Презентация :"J. R. R. Tolkien" часть1

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Презентация :"J. R. R. Tolkien" часть1

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Jane Austen

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Jane Austen 16 December 1775 – 18 July 1817) was an English novelist whose works of romantic fiction, set among the landed gentry, earned her a place as one of the most widely read writers in. English literature. Her realism, biting irony and social commentary as well as her acclaimed plots have gained her historical importance among scholars and critics. Austen lived her entire life as part of a close-knit family located on the lower fringes of the English landed gentry. She was educated primarily by her father and older brothers as well as through her own reading. The steadfast support of her family was critical to her development as a professional writer. From her teenage years into her thirties she experimented with various literary forms, including an epistolary novel which she then abandoned, wrote and extensively revised three major novels and began a fourth. From 1811 until 1816, with the publication of Sense and Sensibility (1811), Pride and Prejudice (1813), Mansfield Park (1814) and. Emma (1815), she achieved success as a published writer. She wrote two additional novels, Northanger Abbey and Persuasion, both published posthumously in 1818, and began a third, which was eventually titled. Sanditon, but died before completing it.

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Portrait of Jane Austen, drawn by her sister

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Austen's works critique the novels of sensibility of the second half of the 18th century and are part of the transition to 19th-century realism.[4][C] Her plots, though fundamentally comic,[5] highlight the dependence of women on marriage to secure social standing and economic security.[6] Her works, though usually popular, were first published anonymously and brought her little personal fame and only a few positive reviews during her lifetime, but the publication in 1869 of her nephew's A Memoir of Jane Austen introduced her to a wider public, and by the 1940s she had become widely accepted in academia as a great English writer. The second half of the 20th century saw a proliferation of Austen scholarship and the emergence of a Janeite fan culture.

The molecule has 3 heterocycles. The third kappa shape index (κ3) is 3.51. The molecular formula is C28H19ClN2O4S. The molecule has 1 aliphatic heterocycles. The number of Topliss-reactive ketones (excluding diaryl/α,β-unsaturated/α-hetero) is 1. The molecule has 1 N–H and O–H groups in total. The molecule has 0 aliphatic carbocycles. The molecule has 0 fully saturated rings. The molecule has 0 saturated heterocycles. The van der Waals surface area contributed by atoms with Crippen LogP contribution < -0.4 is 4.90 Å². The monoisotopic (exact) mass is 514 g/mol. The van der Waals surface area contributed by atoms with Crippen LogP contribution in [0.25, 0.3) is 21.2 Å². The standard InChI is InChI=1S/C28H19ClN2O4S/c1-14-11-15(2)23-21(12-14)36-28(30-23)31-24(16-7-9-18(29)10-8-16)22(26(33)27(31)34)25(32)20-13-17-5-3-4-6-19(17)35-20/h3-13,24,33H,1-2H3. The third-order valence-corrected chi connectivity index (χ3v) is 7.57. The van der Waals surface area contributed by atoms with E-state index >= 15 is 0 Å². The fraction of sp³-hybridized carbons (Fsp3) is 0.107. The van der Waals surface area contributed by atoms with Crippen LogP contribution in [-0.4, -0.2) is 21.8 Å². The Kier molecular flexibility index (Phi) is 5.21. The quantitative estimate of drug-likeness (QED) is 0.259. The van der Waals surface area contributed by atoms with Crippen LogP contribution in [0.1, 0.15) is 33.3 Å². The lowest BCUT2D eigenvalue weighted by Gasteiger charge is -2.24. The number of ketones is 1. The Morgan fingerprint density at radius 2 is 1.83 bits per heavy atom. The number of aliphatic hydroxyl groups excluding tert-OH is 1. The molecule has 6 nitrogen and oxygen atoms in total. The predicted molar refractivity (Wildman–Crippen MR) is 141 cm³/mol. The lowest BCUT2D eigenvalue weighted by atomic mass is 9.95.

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Life and career. Biographical information concerning Jane Austen is "famously scarce", according to one biographer. Only some personal and family letters remain (by one estimate only 160 out of Austen's 3,000 letters are extant),and her sister Cassandra (to whom most of the letters were originally addressed) burned "the greater part" of the ones she kept and censored those she did not destroy. Other letters were destroyed by the heirs of Admiral Francis Austen, Jane's brother. Most of the biographical material produced for fifty years after Austen's death was written by her relatives and reflects the family's biases in favour of "good quiet Aunt Jane". Scholars have unearthed little information since.

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Family. Austen's parents, George Austen (1731–1805) and his wife Cassandra (1739–1827), were members of substantial gentry families. George was descended from a family of woollen manufacturers, which had risen through the professions to the lower ranks of the landed gentre Cassandra was a member of the prominent Leigh family. They married on 26 April 1764 at Walcot Church in Bath. From 1765 until 1801, that is, for much of Jane's life, George Austen served as the rector of the Anglican parishes at Steventon, Hampshire and a nearby village. From 1773 until 1796, he supplemented this income by farming and by teaching three or four boys at a time who boarded at his home. Austen's immediate family was large: six brothers — James (1765–1819), George (1766–1838), Edward (1768–1852), Henry Thomas (1771–1850), Francis William (Frank) (1774–1865), Charles John (1779–1852) — and one sister,Cassandra Elizabeth (Steventon, Hampshire, 9 January 1773 – 1845), who, like Jane, died unmarried. Cassandra was Austen's closest friend and confidante throughout her life. Of her brothers, Austen felt closest to Henry, who became a banker and, after his bank failed, an Anglican clergyman. Henry was also his sister's literary agent. His large circle of friends and acquaintances in London included bankers, merchants, publishers, painters, and actors: he provided Austen with a view of social worlds not normally visible from a small parish in rural Hampshire. George was sent to live with a local family at a young age because, as Austen biographer Le Faye describes it, he was "mentally abnormal and subject to fits". He may also have been deaf and mute. Charles and Frank served in the navy, both rising to the rank of admiral. Edward was adopted by his fourth cousin, Thomas Knight, inheriting Knight's estate and taking his name in 1812.